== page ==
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Historical Context

"Hurston’s respect and commitment to Black folk culture and its many incarnations served far more than anthropological purposes; it provided inspiration for a prolific body of literary and dramatic work, and Spunk provides a look into her world."

Spunk:

Historical Context

Zora Neale Hurston wrote the play Spunk in 1935, 10 years after publishing a short story by the same name. In addition to significant plot changes from the story—including adding a happy ending—Hurston’s script incorporates a detailed sense of setting and local customs. The world of Spunk is informed by Hurston’s own upbringing in the rural South, along with anthropological and folklore research she conducted in the years between writing the short story and the play.

Anthropologist or Artist?

Readers in the 135th Street Library, Schomburg Room, during the Harlem Renaissance; from the New York Public Library

Hurston arrived in New York City in 1925, just in time for the literary and artistic movement known as the Harlem Renaissance. Intellectual Alain Locke, considered the Dean of the Harlem Renaissance, included the story “Spunk” in his landmark anthology of rising Black authors, The New Negro (1925). Hurston became friends with poet Langston Hughes; they both felt a strong Black identity should be founded on respect for the traditions of folk culture and vernacular. 

At the same time, Hurston enrolled at Barnard College. Upon graduating from Barnard, she began a PhD at Columbia’s Department of Anthropology under Franz Boas, a leader in the anthropology field whose work was informed by strong antiracist convictions. Hurston learned a systematic process of ethnographic research, which she practiced first on the streets of Harlem and later in Florida, Louisiana, and the Carribean. Hurston initially struggled to collect Black folklore in the South, in part because she was hampered by the scientific practices of observation dictated by Boas and the anthropology field. She eventually developed her own technique for field research, approaching her subjects not as a scientific outsider but as someone who could live and interact with them. She also began to insert her own voice into her accounts.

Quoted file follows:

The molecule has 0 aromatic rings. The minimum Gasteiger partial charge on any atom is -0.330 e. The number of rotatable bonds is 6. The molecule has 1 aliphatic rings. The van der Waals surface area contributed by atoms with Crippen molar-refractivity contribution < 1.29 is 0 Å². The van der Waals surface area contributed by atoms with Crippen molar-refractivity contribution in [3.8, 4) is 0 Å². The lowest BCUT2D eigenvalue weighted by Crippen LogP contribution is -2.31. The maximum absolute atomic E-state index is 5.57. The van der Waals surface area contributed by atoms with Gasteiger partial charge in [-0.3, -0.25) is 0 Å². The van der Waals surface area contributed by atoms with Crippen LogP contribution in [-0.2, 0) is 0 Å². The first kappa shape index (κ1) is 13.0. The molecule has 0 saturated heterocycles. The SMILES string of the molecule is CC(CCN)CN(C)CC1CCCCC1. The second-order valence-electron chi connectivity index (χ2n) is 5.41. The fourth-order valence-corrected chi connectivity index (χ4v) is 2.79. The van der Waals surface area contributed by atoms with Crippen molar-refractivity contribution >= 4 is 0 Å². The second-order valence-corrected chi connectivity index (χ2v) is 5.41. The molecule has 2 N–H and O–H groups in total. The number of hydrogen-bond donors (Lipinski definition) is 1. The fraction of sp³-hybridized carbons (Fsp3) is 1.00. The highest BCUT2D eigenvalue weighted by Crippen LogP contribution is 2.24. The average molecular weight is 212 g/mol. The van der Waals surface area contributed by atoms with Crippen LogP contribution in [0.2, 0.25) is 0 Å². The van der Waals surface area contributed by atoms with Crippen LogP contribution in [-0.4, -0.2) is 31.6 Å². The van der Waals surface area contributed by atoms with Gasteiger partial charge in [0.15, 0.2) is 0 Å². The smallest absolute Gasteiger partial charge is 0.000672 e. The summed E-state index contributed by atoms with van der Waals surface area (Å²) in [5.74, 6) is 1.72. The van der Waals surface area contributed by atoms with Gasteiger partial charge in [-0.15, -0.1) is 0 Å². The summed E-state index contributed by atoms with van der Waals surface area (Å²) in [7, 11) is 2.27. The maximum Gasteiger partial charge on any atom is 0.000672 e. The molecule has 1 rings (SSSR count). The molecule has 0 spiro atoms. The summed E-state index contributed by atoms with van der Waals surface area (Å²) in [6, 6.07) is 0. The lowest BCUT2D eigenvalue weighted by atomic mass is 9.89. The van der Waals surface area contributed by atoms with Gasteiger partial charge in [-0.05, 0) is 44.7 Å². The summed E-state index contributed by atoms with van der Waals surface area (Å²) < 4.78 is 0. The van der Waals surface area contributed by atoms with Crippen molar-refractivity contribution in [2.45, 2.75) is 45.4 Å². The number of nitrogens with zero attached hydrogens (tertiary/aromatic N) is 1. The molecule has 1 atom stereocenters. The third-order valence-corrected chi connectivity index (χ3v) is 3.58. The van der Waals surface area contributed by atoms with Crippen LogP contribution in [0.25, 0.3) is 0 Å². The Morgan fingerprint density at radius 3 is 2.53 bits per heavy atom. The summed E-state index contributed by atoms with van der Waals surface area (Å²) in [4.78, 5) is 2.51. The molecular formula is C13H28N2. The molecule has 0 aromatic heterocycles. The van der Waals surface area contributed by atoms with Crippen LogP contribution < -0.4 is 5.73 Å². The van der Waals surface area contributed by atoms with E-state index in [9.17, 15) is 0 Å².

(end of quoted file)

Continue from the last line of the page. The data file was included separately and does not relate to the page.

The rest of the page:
Stepping away from academia, Hurston found financial support from Charlotte Osgood Mason, a wealthy white patron who financed many Black artists, including Langston Hughes. Mason imposed tight control over Hurston’s work but allowed her to pursue her own methodology for collecting folklore. From 1928 to 1932, Hurston undertook field work in Florida and New Orleans. Her goal (as determined by Mason) was to gather folktales, songs, and dances for an opera to be co-written with Hughes. Although that project was never finished (Hurston and Hughes fell out with each other during the writing process), the material Hurston gathered in these years inspired an outpouring of literary work including her folk anthology Mules and Men (1935), her best known novel Their Eyes Were Watching God (1937), and arguably, the stage version of Spunk.

Back to Eatonville

Zora Neale Hurston and an unidentified man during an anthropological research trip, Belle Glade, Florida; Lomax Collection, Library of Congress

Set in an unnamed Florida community, Spunk’s locale is informed by Hurston’s hometown, Eatonville. Not far from Orlando, Eatonville was established by former slave Joseph Clarke in 1887 making it America’s first incorporated Black township. Hurston described Eatonville as “a city of five lakes, three croquet courts, three hundred brown skins, three hundred good swimmers, plenty guavas, two schools, and no jail house.” Growing up in Eatonville gave young Hurston role models of Black achievement and a highly positive view of her own cultural identity. The town would provide a backdrop for many of her literary and theatrical works. In Mules and Men, Hurston recalls:

“I hurried back to Eatonville because I knew that the town was full of material and that I could get it without hurt, harm, or danger. As early as I could remember it was the habit of the men folks particularly to gather on the store porch of evenings and swap stories. Even the women folks would stop and break a breath with them at times. As a child when I was sent down to Joe Clarke’s store, I’d drag out my leaving as long as possible in order to hear more.”